Exploring Mammoth: Visiting the Yellowstone-like Hot Creek Geologic Site

Date Visited: August 7, 2011
Check current conditions: Inyo National Forest (760) 873-2400
  • Hours: Sunrise to sunset
  • Fees: None
  • Parking: Free (paved lot)
  • Location: Inyo National Forest
  • Nearest Town: Mammoth Lakes, CA
  • Kid-Friendly: Yes
  • Dog-Friendly: Yes

If chemistry hadn’t been so hard for me, I would have pursued a degree in geology.  I am an earth science junkie — thanks to my parents, who made us learn about the geologic history and wonders of every place we camped and hiked as kids.  And one of my favorite childhood vacations was Yellowstone National Park, in all its geothermal glory.  So, when I we planned this second trip to Mammoth with the kids last month, Jeff and I purposely set out to discover geologic treasures that we’d missed the first time.

Hot Creek Geologic Site

This serene looking creek originates from Twin Lakes as Mammoth Creek, which flows through the town of Mammoth Springs. It changes its name to Hot Creek once it intersections with the faults that make up Hot Creek Gorge.

Hot Creek Geologic Site is the home to an active geothermal spring — which includes geysers (we unfortunately didn’t see these) — situated in the Long Valley Caldera, a 20-mile long valley at the base of Mammoth Mountain formed from a volcanic explosion 760,000 years ago.  It is located 8 miles east of Mammoth Springs, off Highway 395, near the airport.  An adjacent fish hatchery makes this a very popular fishing spot — there’s even a nearby fishing resort.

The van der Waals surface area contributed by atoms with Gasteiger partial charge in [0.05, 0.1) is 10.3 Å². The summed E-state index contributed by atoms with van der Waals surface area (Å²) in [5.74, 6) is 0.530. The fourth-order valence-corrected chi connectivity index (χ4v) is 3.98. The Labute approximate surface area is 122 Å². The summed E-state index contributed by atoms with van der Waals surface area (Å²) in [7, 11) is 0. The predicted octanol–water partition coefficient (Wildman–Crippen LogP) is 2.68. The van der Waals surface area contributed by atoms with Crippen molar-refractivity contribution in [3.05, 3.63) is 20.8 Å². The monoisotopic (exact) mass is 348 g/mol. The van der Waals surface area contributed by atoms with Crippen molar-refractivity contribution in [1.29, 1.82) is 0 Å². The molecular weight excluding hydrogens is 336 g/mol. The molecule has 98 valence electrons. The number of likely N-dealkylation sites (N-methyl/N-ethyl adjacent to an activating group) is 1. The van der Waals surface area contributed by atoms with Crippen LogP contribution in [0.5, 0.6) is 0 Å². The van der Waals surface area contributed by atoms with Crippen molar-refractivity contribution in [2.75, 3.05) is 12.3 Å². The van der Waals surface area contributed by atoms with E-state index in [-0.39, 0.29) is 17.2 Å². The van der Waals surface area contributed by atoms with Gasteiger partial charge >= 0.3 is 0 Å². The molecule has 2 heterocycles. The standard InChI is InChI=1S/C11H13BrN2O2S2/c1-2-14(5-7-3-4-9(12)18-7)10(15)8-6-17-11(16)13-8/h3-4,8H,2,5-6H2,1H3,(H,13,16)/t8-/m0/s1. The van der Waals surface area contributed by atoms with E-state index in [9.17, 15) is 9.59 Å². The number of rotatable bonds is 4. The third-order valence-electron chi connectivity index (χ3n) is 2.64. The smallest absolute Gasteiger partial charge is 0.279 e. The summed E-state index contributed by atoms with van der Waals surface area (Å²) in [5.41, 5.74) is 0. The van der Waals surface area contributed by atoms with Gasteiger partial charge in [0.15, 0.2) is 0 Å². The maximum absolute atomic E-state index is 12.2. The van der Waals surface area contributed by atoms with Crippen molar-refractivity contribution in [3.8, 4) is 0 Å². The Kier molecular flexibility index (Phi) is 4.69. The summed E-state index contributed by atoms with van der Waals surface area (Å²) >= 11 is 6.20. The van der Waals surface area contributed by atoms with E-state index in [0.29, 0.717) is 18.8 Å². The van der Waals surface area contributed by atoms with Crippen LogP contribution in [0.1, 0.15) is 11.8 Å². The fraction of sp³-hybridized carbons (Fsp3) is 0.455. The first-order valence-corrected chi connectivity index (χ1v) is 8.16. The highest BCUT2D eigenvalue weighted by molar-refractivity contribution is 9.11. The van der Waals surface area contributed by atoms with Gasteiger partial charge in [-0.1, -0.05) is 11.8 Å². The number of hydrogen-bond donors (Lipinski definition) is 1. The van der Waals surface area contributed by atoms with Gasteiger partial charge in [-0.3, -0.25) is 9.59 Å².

Until recently (last year or early this year), visitors were even allowed to swim in the hot springs.  But water temperatures have climbed to a level too unsafe to allow people in anymore.  Visitors can still, however, view the springs and bubbling blue pools from the parking lot and from a paved walkway that borders the creek.  The view from down below is definitely worth the 10 minute round-trip walk from the parking lot and picnic tables to the creekside viewing area — just be prepared for the smell of sulfur.

Hot Creek Geologic Site

People must still evidently attempt to take a dip in the hot springs.

Hot Creek Geologic Site

Signs everywhere warn of the possible dangers, and all restrictions.

Hot Creek Geologic Site

Follow the short paved walkway down from the parking lot to get a closer look at the geothermal springs and pools.

To access the site, exit Highway 395 at Benton Crossing Road (the airport exit), which is almost directly across the highway from the Convict Lake off-ramp. Follow Benton Crossing to Hot Creek Hatchery Road, past the fishing resort and the hatchery, about 1 mile to the site parking lot.

Hot Creek Geologic Site

Fences that once allowed visitors an up-close look at bright blue pools now cut right through the geothermal activity.

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